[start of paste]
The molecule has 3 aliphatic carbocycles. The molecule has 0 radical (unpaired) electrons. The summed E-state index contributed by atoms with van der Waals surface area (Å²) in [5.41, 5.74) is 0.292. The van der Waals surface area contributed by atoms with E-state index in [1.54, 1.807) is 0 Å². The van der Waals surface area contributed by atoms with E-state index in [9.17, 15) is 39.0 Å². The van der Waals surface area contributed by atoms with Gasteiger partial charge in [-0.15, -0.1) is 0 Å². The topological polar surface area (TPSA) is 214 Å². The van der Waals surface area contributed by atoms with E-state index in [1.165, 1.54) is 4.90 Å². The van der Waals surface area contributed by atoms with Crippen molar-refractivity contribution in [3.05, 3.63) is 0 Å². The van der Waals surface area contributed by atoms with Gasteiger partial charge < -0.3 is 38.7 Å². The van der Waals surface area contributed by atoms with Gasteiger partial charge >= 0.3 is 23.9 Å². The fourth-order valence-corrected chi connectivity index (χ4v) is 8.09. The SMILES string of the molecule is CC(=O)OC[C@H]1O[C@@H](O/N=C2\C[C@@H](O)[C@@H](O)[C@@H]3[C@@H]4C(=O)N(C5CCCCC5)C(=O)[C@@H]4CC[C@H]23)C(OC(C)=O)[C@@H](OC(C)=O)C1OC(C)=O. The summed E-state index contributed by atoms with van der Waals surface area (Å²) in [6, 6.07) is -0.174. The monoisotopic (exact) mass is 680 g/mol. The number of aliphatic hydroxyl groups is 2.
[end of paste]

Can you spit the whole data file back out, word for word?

The molecule has 3 aliphatic carbocycles. The molecule has 0 radical (unpaired) electrons. The summed E-state index contributed by atoms with van der Waals surface area (Å²) in [5.41, 5.74) is 0.292. The van der Waals surface area contributed by atoms with E-state index in [1.54, 1.807) is 0 Å². The van der Waals surface area contributed by atoms with E-state index in [9.17, 15) is 39.0 Å². The van der Waals surface area contributed by atoms with Gasteiger partial charge in [-0.15, -0.1) is 0 Å². The topological polar surface area (TPSA) is 214 Å². The van der Waals surface area contributed by atoms with E-state index in [1.165, 1.54) is 4.90 Å². The van der Waals surface area contributed by atoms with Crippen molar-refractivity contribution in [3.05, 3.63) is 0 Å². The van der Waals surface area contributed by atoms with Gasteiger partial charge < -0.3 is 38.7 Å². The van der Waals surface area contributed by atoms with Gasteiger partial charge >= 0.3 is 23.9 Å². The fourth-order valence-corrected chi connectivity index (χ4v) is 8.09. The SMILES string of the molecule is CC(=O)OC[C@H]1O[C@@H](O/N=C2\C[C@@H](O)[C@@H](O)[C@@H]3[C@@H]4C(=O)N(C5CCCCC5)C(=O)[C@@H]4CC[C@H]23)C(OC(C)=O)[C@@H](OC(C)=O)C1OC(C)=O. The summed E-state index contributed by atoms with van der Waals surface area (Å²) in [6, 6.07) is -0.174. The monoisotopic (exact) mass is 680 g/mol. The number of aliphatic hydroxyl groups is 2.